23 Sep 3 Top Trends in Non-Store Retailing (2021)
If you’re new to non-store retailing, you might be asking:
- Should I invest in non-store retailing?
- What is a non-store retailer?
- Which non-store retailing methods best fit my business?
- What role does technology play in executing them successfully?
Let’s find out.
Trends in non-store retailing are important
The retail industry has witnessed a number of trends come and go over the last few years. Of these trends, none may be quite as important to the success of today’s retailers as non-store retailing – due in large part to the retail digital transformation.
The digital transformation opened up new avenues for retailers to reach consumers. In response, consumers’ habits and expectations also changed.
The industry was evolving quickly, and retailers who resisted adapting to the shifting industry began to close their doors.
The past two years saw many trends in non-store retailing kick into overdrive.
Even the most traditional brick-and-mortar retailers diversified their sales methods to avoid bankruptcy.
How well retailers adapted to the digital age’s methods, technologies, and societal changes decided how successful their retail business would be.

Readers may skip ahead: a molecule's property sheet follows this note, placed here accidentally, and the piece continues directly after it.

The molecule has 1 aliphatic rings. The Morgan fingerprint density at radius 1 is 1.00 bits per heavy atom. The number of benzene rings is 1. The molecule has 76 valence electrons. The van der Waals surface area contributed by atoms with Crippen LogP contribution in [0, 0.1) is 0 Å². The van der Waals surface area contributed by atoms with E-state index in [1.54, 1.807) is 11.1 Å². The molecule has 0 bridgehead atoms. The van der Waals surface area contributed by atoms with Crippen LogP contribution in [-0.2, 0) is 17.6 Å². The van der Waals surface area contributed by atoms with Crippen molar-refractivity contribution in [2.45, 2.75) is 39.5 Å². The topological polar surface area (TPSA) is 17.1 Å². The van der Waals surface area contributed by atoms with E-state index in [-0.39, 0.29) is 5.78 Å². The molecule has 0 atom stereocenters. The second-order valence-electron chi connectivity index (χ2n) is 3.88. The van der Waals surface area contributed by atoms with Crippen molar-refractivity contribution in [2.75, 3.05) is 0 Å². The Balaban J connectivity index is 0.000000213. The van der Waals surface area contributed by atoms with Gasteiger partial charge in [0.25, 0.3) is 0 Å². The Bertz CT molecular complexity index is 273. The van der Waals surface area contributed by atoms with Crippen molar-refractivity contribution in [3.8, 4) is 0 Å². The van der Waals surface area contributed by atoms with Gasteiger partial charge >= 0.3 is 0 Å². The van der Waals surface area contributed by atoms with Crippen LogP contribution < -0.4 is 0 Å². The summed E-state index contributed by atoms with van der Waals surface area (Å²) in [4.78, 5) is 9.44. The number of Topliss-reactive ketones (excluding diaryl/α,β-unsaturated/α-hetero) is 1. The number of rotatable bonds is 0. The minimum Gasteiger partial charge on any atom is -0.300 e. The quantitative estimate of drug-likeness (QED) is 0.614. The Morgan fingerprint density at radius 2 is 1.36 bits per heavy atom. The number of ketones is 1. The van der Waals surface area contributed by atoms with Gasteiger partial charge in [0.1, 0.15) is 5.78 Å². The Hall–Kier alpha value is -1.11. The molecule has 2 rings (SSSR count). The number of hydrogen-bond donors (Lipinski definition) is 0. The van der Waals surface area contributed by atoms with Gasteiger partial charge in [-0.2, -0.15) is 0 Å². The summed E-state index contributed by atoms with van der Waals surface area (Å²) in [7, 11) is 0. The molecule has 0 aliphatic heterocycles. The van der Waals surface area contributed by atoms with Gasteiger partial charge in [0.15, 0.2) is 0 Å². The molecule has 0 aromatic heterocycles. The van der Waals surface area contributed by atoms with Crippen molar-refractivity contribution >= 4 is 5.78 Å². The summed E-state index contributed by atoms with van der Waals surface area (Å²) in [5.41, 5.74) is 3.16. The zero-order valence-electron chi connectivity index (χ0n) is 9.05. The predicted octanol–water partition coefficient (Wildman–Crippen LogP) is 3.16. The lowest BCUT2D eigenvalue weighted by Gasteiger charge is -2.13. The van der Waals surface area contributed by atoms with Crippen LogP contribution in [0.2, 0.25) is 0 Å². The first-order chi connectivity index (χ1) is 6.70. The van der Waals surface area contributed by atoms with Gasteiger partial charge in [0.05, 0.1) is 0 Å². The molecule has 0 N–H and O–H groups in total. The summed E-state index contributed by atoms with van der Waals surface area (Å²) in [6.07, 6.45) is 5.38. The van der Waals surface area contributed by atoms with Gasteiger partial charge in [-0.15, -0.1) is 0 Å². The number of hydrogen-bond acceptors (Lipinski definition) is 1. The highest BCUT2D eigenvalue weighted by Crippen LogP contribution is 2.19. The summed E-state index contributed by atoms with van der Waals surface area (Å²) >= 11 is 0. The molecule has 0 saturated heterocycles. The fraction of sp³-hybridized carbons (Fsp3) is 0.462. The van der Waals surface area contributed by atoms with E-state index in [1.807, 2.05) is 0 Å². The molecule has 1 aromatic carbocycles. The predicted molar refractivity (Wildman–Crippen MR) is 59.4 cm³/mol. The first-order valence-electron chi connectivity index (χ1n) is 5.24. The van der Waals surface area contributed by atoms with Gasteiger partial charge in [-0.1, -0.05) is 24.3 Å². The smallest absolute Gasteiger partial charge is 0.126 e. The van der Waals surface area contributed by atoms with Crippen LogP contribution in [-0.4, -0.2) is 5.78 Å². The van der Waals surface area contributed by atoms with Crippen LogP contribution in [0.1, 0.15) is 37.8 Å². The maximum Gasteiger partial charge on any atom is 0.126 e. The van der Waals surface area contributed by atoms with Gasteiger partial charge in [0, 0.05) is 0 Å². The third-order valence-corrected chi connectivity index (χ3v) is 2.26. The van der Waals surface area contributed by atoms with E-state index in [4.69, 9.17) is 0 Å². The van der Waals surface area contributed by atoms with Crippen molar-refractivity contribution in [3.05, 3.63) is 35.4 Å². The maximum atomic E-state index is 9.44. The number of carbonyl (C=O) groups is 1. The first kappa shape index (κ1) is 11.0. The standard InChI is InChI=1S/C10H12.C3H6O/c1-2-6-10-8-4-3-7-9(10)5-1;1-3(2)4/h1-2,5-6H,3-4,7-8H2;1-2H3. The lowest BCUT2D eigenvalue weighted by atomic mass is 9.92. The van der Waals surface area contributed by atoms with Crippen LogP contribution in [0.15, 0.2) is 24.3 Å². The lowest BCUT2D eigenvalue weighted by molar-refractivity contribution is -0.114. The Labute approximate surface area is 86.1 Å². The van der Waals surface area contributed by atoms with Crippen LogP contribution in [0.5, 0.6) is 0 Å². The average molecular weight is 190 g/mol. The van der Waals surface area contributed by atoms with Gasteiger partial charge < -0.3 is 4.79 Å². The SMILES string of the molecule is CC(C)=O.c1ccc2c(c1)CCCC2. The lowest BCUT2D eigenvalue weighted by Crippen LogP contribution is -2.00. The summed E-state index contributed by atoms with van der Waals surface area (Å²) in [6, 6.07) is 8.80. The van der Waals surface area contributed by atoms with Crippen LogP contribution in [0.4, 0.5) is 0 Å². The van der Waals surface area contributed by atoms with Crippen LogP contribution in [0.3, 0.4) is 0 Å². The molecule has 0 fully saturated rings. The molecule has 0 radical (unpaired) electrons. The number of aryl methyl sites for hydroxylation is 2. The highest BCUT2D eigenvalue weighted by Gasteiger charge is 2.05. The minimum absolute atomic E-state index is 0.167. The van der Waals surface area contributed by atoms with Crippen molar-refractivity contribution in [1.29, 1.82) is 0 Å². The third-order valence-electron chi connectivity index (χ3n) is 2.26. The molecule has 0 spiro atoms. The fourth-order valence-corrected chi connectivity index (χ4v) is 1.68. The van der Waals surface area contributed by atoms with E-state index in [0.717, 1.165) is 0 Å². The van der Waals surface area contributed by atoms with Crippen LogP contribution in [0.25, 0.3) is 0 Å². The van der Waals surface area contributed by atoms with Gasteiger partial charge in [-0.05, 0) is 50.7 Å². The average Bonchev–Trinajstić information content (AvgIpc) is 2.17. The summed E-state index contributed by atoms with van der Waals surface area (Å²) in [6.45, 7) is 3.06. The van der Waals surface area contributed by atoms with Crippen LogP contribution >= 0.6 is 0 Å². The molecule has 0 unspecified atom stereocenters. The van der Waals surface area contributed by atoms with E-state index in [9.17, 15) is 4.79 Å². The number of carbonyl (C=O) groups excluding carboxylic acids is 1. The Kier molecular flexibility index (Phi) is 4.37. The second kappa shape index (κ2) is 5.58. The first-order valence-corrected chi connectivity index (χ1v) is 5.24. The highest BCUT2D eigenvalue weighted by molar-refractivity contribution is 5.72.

What benefits can a non-store retailer expect?
Becoming a non-store retailer just makes sense.
Retailers who adapted to the changes brought on by the digital transformation quickly began to see the benefits of non-store retailing.
For one thing, your costs are lower without store leases, multi-store inventories, or store personnel.
Furthermore, starting a new non-store retail business or adding a new non-store channel to an existing retail business is simple thanks to 3rd party platforms that connect retailers to communities of consumers.
These platforms such as Alibaba and Etsy, enable you to target specific consumer demographics and create reach far beyond your regional footprint.
Retail analytics and artificial intelligence (AI) also contribute to non-store retail’s popularity.
These technologies make it easier to track inventory, understand consumers, and forecast demand.
The non-store retailing definition
The non-store retailing definition is simple: any sale of product that takes place outside of a brick-and-mortar location.
You’ll see examples falling into two categories: direct selling and distant selling.
Non-store retailing examples: direct selling
The first category consists of person-to-person sales that take place away from a physical location.
Let’s consider some non-store retailing examples of direct selling:
Door to door sales
Back in the day, salespeople knocked on doors offering to demo products in the home.
Although Tupperware and Avon are still around, changes in the way we live made door-to-door sales obsolete.
Nobody’s home anymore to answer the door.
3rd party platform enabled sales
Various online matchmaking services enable individuals to connect and arrange personal sales.
- Listing services — Craigslist introduces buyers and sellers who then make their transactions offline.
- Auction services — eBay’s reputation system creates trust between bidders and sellers.
- Marketplace platforms — Etsy helps artisans to find consumers with similar tastes.
These services now support thriving retailers as well as individuals.
Small but sophisticated, they source products globally and fulfill orders directly to customers.